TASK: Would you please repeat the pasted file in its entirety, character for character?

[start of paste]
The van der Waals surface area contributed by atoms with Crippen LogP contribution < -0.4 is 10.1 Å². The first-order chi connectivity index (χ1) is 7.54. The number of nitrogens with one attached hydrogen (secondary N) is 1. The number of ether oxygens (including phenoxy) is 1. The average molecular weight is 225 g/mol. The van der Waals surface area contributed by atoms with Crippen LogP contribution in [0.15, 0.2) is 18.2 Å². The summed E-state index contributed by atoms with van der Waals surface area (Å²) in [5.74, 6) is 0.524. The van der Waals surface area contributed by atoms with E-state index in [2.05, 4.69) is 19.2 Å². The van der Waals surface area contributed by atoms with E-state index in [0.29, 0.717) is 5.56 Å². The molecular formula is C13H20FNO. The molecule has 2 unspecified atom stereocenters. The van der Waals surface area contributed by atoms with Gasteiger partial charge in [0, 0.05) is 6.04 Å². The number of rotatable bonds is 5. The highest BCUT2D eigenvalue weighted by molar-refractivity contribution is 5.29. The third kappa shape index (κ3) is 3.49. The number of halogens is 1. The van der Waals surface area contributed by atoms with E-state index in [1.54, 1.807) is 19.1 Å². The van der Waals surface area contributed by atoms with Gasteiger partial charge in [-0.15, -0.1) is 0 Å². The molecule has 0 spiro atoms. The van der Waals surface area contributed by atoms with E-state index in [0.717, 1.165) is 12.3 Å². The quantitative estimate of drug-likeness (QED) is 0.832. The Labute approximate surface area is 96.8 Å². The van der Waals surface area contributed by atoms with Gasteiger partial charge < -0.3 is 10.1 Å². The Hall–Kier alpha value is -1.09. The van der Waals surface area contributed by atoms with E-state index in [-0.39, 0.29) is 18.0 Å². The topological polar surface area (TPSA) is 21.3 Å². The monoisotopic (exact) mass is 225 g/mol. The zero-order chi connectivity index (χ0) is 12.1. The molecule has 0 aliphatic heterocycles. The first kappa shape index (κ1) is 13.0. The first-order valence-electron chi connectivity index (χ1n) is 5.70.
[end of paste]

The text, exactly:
The van der Waals surface area contributed by atoms with Crippen LogP contribution < -0.4 is 10.1 Å². The first-order chi connectivity index (χ1) is 7.54. The number of nitrogens with one attached hydrogen (secondary N) is 1. The number of ether oxygens (including phenoxy) is 1. The average molecular weight is 225 g/mol. The van der Waals surface area contributed by atoms with Crippen LogP contribution in [0.15, 0.2) is 18.2 Å². The summed E-state index contributed by atoms with van der Waals surface area (Å²) in [5.74, 6) is 0.524. The van der Waals surface area contributed by atoms with E-state index in [2.05, 4.69) is 19.2 Å². The van der Waals surface area contributed by atoms with E-state index in [0.29, 0.717) is 5.56 Å². The molecular formula is C13H20FNO. The molecule has 2 unspecified atom stereocenters. The van der Waals surface area contributed by atoms with Gasteiger partial charge in [0, 0.05) is 6.04 Å². The number of rotatable bonds is 5. The highest BCUT2D eigenvalue weighted by molar-refractivity contribution is 5.29. The third kappa shape index (κ3) is 3.49. The number of halogens is 1. The van der Waals surface area contributed by atoms with E-state index in [1.54, 1.807) is 19.1 Å². The van der Waals surface area contributed by atoms with Gasteiger partial charge in [-0.15, -0.1) is 0 Å². The molecule has 0 spiro atoms. The van der Waals surface area contributed by atoms with E-state index in [0.717, 1.165) is 12.3 Å². The quantitative estimate of drug-likeness (QED) is 0.832. The Labute approximate surface area is 96.8 Å². The van der Waals surface area contributed by atoms with Gasteiger partial charge < -0.3 is 10.1 Å². The Hall–Kier alpha value is -1.09. The van der Waals surface area contributed by atoms with E-state index in [-0.39, 0.29) is 18.0 Å². The topological polar surface area (TPSA) is 21.3 Å². The monoisotopic (exact) mass is 225 g/mol. The zero-order chi connectivity index (χ0) is 12.1. The molecule has 0 aliphatic heterocycles. The first kappa shape index (κ1) is 13.0. The first-order valence-electron chi connectivity index (χ1n) is 5.70.